Norway begins FM radio axe
FM signals struggle in remote areas of Norway. Source: Wikimedia
Norway is to become the first country in the world to start switching off its analogue radio signals this year.
FM signals are being turned off this week in favour of digital audio broadcasting (DAB).
It is claimed that the digital signal gives better quality and coverage than analogue services and for about an eighth of the cost, although users complain of far shorter battery lives.
Norway’s deep fjords, mountains and scattered communities make FM expensive to operate.
“Norway has many mountains and valleys that the robust nature of DAB can help with,” said Stephen Lax of the UK’s University of Leeds. “Additionally, its FM radio infrastructure was coming to the end of its life, so they would’ve needed to either replace it or fully commit to DAB anyway.”
“DAB can run at lower power levels so the infrastructure electricity bills are lower. Also the sound quality is better,” added Lax.
Oslo’s parliament took the decision in May 2011.
An estimated 200 million kroner (US$23.4 million) would be saved, according to the government.
Oslo claims the move would free up cash for broadcasters to invest in programming. But battery-powered DAB radios run for a fraction of the time of an analogue set.
Norwegians are also concerned about the move’s potential impact on the elderly and drivers.
The Dagbladet daily paper said a poll last month found that two-thirds of Norwegians said the authorities were moving too quickly.
By the end of 2017, national networks will only be available on DAB, while regional broadcasters have five years to make the switch.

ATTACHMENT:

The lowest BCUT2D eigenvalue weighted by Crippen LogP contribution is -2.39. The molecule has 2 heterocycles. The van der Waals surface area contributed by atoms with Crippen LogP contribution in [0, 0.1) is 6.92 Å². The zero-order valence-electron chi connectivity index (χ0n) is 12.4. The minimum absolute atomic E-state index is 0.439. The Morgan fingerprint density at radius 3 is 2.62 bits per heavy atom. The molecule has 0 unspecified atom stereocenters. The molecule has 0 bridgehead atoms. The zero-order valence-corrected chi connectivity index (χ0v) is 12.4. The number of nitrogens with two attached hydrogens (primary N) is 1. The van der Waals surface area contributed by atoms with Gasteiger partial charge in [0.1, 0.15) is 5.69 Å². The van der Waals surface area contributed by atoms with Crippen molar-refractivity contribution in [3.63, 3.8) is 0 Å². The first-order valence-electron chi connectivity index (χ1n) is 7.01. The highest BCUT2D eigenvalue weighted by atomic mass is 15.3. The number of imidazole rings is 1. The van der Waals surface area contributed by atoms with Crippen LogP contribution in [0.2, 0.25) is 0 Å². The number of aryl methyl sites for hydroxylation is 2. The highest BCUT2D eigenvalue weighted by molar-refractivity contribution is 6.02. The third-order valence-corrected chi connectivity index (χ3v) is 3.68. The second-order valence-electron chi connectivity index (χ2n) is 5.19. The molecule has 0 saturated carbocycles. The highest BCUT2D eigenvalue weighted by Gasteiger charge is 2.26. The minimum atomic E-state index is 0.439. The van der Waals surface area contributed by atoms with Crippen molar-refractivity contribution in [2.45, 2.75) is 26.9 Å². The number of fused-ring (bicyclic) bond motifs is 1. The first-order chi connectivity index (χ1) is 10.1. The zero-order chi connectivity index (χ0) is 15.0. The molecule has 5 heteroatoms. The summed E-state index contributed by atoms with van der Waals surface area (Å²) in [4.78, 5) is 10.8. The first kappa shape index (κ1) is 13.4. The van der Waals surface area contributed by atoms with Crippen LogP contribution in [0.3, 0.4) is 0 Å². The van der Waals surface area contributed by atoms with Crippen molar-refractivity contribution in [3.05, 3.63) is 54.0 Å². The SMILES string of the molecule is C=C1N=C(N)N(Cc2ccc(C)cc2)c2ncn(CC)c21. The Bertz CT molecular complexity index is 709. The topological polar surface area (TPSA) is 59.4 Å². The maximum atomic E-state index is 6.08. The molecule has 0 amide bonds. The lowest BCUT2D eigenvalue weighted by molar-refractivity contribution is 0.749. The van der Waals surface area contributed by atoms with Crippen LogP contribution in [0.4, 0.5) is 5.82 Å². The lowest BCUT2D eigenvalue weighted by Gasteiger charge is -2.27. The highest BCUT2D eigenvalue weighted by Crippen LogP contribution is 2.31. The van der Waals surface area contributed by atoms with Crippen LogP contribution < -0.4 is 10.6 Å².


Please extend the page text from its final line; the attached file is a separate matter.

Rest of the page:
Although an estimated 70 per cent of Norwegian radio listeners already use DAB, many say they will have to make costly upgrades.
A new car DAB radio costs around 4,000 kroner (US$468) in a country where vehicles are heavily taxed.
“Norway is not prepared for this. There are millions of radios in homes, cottages and boats that won’t work anymore and only around 25 per cent of cars in Norway have digital radios or adapters,” said Svein Larsen of the Norwegian Local Radio Association. FM was an American invention in 1933.
Marius Lillelien, head of radio at the national broadcaster NRK, said: “Of course there is a lot of nostalgia in radio. That’s one of the reasons this switch is so controversial. But that means people love radio and nostalgia is an asset to us whether we are broadcasting in analogue or on DAB.”
Switzerland, Britain and other countries considering a switch to digital networks will watch the Norwegian process with interest.